Man learns bombs not best way to raise tech stocks
Even if Satan tells you it's OK
Manners suggest when corresponding with a financial firm regarding sagging tech stock prices, it's best to avoid threatening a senior officer with his fiery end at the hands of the Prince of Darkness.
More importantly, sending a disarmed pipe bomb to emphasize your point is — while often compelling — frowned upon in high society.
John Tomkins, a machinist in a Dubuque, Iowa manufacturing company, has been arrested today for ignoring these basic rules of charm school.
Federal agents believe they have apprehended the so-called "Bishop Bomber," who has mailed more than a dozen threatening letters to financial institutions since 2005. The Bishop's uncouth investment proposals usually involved references to heaven and hell and demanding stocks be adjusted to his wacky satisfaction.
In January, the Bishop had sent parcels to investment firms Janas Small Cap and American Century. Each package was booby-trapped with a pipe bomb intentionally disarmed by disconnected wire to the firing circuit, but otherwise fully functional. Inside each package was a typewritten letter containing the message "BANG!! YOU"RE DEAD."
The Bishop's apparent strategy: having suitably grabbed the recipient's attention, tell the investors further along the letter there would be a rally over three consecutive days in early February in technology and entertainment company Navarre Corp stock.
Sixteen other letters were sent to investment companies since May 2005 postmarked from a suburb in Chicago and in Milwaukee. Several of these demanded the stock of computer networking company 3Com be raised to $6.66.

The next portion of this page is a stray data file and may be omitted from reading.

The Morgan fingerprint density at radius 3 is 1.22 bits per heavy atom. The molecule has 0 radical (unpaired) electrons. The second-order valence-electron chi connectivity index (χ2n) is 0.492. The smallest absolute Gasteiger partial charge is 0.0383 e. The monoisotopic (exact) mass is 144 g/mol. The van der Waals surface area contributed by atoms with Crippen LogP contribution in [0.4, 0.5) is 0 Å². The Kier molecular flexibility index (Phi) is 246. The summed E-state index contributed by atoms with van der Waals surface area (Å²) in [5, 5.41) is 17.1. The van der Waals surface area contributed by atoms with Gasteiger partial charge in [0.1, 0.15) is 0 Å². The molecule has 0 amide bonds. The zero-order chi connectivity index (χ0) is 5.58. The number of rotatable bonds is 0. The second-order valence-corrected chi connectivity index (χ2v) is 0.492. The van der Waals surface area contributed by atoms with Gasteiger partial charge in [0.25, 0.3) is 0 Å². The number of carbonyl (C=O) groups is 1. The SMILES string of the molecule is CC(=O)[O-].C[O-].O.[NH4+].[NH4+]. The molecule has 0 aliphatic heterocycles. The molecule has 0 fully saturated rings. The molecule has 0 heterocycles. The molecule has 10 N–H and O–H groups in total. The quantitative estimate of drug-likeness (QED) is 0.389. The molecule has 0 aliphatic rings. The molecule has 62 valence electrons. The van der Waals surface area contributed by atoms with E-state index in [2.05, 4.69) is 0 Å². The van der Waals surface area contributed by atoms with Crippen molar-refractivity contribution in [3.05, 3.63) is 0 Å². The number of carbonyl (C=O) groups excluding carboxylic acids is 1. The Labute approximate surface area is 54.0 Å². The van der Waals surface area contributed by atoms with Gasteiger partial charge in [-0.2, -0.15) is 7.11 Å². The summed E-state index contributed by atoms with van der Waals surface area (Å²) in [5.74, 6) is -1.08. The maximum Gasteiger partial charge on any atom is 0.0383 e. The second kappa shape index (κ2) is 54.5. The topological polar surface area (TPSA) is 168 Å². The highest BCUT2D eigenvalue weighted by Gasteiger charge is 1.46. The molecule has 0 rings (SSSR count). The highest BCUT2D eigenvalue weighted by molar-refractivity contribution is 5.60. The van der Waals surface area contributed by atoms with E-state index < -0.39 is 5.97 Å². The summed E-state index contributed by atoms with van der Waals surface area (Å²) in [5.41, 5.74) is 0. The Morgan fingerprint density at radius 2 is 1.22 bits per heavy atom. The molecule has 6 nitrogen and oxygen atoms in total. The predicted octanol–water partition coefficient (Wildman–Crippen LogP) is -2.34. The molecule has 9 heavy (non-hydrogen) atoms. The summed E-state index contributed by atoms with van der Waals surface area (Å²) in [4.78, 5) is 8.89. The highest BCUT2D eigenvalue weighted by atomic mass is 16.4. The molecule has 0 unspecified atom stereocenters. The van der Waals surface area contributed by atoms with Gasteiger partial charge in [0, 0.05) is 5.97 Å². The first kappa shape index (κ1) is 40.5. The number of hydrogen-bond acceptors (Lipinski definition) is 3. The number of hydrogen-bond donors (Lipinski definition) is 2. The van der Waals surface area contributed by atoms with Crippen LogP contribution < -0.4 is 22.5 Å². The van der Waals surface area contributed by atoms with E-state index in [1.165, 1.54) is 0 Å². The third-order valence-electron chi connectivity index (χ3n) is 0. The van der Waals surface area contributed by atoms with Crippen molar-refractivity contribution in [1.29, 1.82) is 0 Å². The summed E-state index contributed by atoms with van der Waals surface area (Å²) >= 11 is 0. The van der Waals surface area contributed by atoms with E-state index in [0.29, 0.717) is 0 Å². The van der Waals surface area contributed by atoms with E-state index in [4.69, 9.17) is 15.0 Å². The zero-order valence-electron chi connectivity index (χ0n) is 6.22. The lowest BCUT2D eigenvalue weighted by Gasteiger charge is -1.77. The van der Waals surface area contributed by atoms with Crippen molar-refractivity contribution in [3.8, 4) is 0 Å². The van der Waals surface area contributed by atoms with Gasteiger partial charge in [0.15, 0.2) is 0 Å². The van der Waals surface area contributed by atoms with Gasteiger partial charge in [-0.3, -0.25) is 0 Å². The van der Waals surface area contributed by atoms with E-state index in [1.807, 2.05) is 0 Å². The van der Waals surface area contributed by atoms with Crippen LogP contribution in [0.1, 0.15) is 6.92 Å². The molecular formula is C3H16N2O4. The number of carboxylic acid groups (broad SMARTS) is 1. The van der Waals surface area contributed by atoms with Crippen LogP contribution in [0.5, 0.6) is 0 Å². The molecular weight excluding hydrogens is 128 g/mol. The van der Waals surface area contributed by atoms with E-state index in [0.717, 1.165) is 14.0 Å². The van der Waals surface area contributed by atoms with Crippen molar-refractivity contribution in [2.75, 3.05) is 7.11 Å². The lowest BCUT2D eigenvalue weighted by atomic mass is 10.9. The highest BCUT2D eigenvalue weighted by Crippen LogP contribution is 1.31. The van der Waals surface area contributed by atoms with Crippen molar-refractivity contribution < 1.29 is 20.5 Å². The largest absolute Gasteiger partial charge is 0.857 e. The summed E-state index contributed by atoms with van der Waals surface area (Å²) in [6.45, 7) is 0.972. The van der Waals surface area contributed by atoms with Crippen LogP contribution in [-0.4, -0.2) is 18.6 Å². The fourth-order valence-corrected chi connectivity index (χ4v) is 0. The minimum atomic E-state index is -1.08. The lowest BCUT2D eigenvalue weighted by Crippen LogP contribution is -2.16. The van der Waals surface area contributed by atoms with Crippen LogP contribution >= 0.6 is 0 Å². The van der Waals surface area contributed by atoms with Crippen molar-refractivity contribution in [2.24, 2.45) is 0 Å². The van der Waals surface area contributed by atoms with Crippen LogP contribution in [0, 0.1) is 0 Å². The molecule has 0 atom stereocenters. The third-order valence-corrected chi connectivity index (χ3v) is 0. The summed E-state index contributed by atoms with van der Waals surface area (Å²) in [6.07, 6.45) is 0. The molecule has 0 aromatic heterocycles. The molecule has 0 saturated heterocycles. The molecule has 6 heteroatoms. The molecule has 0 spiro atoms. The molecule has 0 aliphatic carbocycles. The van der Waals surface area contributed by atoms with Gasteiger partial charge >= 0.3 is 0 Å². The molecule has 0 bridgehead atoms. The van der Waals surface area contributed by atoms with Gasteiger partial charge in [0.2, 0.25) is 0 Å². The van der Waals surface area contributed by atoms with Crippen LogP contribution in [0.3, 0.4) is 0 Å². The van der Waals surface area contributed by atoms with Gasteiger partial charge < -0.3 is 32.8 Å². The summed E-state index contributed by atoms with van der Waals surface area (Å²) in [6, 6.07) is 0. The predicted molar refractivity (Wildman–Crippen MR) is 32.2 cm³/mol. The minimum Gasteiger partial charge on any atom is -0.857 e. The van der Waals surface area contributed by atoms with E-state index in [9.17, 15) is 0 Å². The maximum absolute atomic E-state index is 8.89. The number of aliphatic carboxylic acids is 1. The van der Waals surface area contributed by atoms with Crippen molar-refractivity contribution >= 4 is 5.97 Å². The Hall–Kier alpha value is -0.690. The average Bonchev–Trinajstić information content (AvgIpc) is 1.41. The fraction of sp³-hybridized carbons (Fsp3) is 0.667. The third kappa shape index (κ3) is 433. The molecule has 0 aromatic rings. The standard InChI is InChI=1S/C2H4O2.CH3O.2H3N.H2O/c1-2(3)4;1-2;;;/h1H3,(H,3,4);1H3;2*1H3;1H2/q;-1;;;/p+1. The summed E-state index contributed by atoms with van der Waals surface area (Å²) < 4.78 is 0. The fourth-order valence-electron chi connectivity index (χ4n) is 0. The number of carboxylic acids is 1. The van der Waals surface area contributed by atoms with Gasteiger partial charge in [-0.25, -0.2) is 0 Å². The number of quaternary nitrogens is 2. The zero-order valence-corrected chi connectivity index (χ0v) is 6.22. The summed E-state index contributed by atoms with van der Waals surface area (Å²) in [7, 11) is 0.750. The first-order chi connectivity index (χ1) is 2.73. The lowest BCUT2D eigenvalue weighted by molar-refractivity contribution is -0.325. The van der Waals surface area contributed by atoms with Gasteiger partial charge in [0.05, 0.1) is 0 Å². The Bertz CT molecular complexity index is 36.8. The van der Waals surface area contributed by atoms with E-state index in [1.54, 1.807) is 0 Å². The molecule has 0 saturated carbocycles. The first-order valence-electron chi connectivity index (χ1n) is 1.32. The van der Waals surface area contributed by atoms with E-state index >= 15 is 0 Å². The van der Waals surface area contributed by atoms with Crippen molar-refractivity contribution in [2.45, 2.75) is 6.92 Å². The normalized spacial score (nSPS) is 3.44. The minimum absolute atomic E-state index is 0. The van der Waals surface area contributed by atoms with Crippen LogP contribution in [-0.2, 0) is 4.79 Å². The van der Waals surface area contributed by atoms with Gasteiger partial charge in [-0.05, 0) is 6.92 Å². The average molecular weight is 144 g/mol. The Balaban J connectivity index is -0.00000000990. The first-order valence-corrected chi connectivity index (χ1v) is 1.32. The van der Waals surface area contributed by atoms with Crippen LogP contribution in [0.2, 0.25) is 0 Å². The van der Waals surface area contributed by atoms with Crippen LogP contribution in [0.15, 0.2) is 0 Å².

On Oct. 25, 2005, a letter to an investment company executive contained a picture of the exec's house with the words "DO YOU KNOW WHO LIVES HERE? I DO" and "REMEMBER COMS 6.66 10/31/2005" written on it.
3Com's third quarter results had shares trading at $3.82, suggesting The Bishop wasn't thinking critically about this. Perhaps a bit eccentrically, one could venture.
Reports obtained by the US Securities and Exchange Commission identified Tomkins as the only individual investor holding interests in 3Com and Navarre that would have increased in value had the securities moved in the Biblical direction demanded.
The US Attorney of the Northern District of Illinois reports on April 11, agents conducting surveillance of Tomkins in Dubuque observed him driving a red 1993 Chevrolet Lumina with an interior matching what was visible in the photograph of the investment executive's home.
The complaint also lists handwriting samples from Tomkins bank signature card, mortgage, and employment documents that allegedly match handwriting on envelopes from The Bishop.
Sales records show PVC pipes and caps consistent with materials used in the pipe bombs were purchased using Tomkins' credit card.
Tomkins was charged today with one count of mailing a threatening communications with intent to extort and once count of possession of an unregistered destructive device. He will appear before US Magistrate Judge Sidney Schenkier in the District Court in Chicago.
The first charge carries a maximum sentence of 20 years in prison and the second a maximum of 10 years. Both carry a maximum fine of $250,000.
So remember your good manners, readers. Always be polite and register your pipe bomb before sending it to your favorite tech company. ®
Sponsored: Today’s most dangerous security threats